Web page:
The terrorists who launched a commando assault on one of Kabul’s leading hotels received help from three insiders, including a police officer, according to the man who planned the attack.
Eight suicide bombers armed with rocket-propelled grenades, heavy machineguns, assault rifles, grenade launchers and suicide vests stormed the InterContinental Hotel on the night of June 28, triggering a battle that lasted more than seven hours and left 20 dead.
The attack highlighted the inability of Kabul’s security forces to thwart attacks on high-profile targets in the Afghan capital as Nato begins to hand over control of parts of the country to the Afghan government.
Closed-circuit TV footage taken from the InterContinental on the night of the attack showed the commander of the hotel’s police force asleep as the first shots were fired. After he awoke to the sound of gunfire, he could be seen fleeing the hotel with his men.
Last Sunday, militants assassinated an Afghan politician and a close aide of President Hamid Karzai’s. The attack underlined the threat insurgents pose to security in the capital. It also hinted at the role Pakistan plays in stoking insecurity in Afghanistan.
Mobile phone intercepts made during the initial stages of the InterContinental attack show the attackers were communicating directly with their commander, Badruddin Haqqani, who is based in Pakistan, where the attack was planned.
Badruddin is the deputy leader of the Haqqani network, which is considered the most sophisticated insurgent force in Afghanistan. The Haqqanis maintain close ties with Al-Qaeda and are often accused of receiving support from the Pakistani military and intelligence services.
“It’s like a PlayStation game,” said an Afghan intelligence official. “Pakistan always holds one of the controllers so they can play their games whenever they want.”
Police investigating the attack are baffled by how the InterContinental attackers were able to break into the well-guarded hotel with such a large arsenal. One insurgent was caught on camera carrying 16 RPG warheads in a quiver on his back. “How they got into the hotel with this much ammunition is still a mystery,” said an Afghan security official.
The deputy head of the Haqqani network’s Kabul cell, which is responsible for planning and co-ordinating attacks in the Afghan capital, told The Sunday Times that the attackers were aided by a police officer, an interpreter and the bodyguard of a senior government official who was staying at the hotel.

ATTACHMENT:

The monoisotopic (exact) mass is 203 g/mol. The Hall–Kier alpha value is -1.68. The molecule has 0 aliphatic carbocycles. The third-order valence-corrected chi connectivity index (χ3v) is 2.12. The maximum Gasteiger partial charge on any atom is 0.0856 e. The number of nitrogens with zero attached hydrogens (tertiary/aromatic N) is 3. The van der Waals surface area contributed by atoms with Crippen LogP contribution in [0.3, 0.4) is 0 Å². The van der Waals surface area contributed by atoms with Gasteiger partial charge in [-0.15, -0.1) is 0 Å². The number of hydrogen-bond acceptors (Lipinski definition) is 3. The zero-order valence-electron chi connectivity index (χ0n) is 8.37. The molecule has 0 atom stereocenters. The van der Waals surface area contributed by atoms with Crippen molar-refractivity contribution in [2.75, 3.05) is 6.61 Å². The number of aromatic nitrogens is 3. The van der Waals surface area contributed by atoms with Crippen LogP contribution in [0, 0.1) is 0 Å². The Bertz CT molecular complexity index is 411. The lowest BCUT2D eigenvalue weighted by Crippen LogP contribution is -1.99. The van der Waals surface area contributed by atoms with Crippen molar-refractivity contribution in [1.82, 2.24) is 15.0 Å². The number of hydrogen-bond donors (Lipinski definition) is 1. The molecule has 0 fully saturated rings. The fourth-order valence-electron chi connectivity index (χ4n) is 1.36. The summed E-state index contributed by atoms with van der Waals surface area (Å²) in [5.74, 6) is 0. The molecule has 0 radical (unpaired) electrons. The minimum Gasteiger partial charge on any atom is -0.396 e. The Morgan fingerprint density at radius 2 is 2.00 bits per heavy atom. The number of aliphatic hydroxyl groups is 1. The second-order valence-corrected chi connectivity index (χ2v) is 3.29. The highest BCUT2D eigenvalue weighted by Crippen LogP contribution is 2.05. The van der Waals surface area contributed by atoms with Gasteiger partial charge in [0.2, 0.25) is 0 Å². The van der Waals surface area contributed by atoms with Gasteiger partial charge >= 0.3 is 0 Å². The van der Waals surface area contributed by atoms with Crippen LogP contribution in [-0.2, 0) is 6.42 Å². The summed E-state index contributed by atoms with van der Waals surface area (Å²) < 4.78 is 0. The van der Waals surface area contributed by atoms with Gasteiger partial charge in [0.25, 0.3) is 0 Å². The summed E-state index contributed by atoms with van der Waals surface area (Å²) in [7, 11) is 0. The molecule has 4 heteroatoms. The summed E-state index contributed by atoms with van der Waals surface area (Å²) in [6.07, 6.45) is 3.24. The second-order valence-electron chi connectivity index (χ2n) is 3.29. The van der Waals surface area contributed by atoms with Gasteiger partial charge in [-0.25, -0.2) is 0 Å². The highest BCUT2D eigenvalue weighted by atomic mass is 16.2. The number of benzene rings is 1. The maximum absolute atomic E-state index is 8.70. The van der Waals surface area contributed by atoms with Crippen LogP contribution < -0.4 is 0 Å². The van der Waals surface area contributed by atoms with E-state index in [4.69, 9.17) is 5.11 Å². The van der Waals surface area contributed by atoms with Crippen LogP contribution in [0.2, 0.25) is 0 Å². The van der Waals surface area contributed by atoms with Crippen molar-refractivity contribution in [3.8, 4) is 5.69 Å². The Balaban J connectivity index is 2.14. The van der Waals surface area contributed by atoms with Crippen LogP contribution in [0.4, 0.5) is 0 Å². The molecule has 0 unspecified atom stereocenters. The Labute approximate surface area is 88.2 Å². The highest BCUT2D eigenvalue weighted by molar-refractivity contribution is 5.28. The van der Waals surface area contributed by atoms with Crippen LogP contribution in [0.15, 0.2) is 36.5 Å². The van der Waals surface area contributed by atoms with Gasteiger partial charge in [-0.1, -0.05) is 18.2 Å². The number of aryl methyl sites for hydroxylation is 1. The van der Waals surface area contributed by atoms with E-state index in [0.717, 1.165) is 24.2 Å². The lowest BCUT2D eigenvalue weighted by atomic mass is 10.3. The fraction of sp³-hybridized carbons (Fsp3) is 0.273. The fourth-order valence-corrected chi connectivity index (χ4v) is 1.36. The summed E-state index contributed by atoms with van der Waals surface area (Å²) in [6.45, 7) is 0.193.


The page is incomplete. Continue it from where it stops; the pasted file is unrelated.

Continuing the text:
The policeman, whose job was to guard the hotel grounds, was bribed by the Haqqanis to lead the attackers into the hotel kitchen, according to the deputy, who used the name Habibullah Rahman.
At about 10.30pm, the policeman cut a hole in the perimeter wire to allow the insurgents inside the grounds. Meanwhile, the bodyguard of a senior Afghan official chatted with a group of hotel security staff. His job was to alert the attackers via text message if they were spotted, Rahman said.
Once inside the kitchen, the attackers were met by the interpreter, who worked for a group of foreign businessmen staying at the hotel, according to Rahman. His job was to guide the suicide squad to the rooms where foreigners slept.
“We told the attackers to kill foreigners. That was their main priority,” said Rahman. “They were also supposed to kill government officials at the conference.”
But video footage from the hotel, which security officials reviewed after the assault, shows the attackers in a state of confusion. At one stage, the gunmen descend a flight of stairs leading to the basement, apparently lost.
Despite months of planning, the attack was launched on the wrong day — a security conference of high-ranking Afghan officials was scheduled for the following day.
“We’re not sure what happened,” said Rahman. “We were angry that we made this mistake. We wanted to cause maximum embarrassment for the government by showing them that even their security conferences were not safe from attack.”
During the initial stages of the assault, the attackers were in direct contact with Badruddin Haqqani. Mobile phone intercepts made by Afghanistan’s intelligence agency recorded Badruddin speaking to the attackers from a call centre in the Pakistani city of Miran Shah.
“He was urging on the attackers, telling them that this was the first stage of their life in paradise,” said an Afghan security official.
Rahman said he had met Badruddin on numerous occasions in North Waziristan. “Badruddin surrounds himself with Pakistani and Arab advisers and often travels to Pakistan’s capital, Islamabad, in a convoy of brand new Land Cruisers,” Rahman said.
“If the Pakistanis weren’t supporting him, then how is it possible he can travel so freely?” he asked. “The explosives we use are military grade. We couldn’t get them without Pakistan’s help.”
No arrests have been made in connection with the assault on the hotel, which lasted until New Zealand special forces soldiers and Nato attack helicopters joined the fight.
In recent weeks Afghanistan’s intelligence agency has arrested 11 men belonging to three groups who planned to assassinate Bismillah Mohammadi, the minister of the interior, according to officials.
“Our men are tired,” said a senior intelligence official. “They are at full capacity and the insurgents just keep coming and coming even when we are successful.”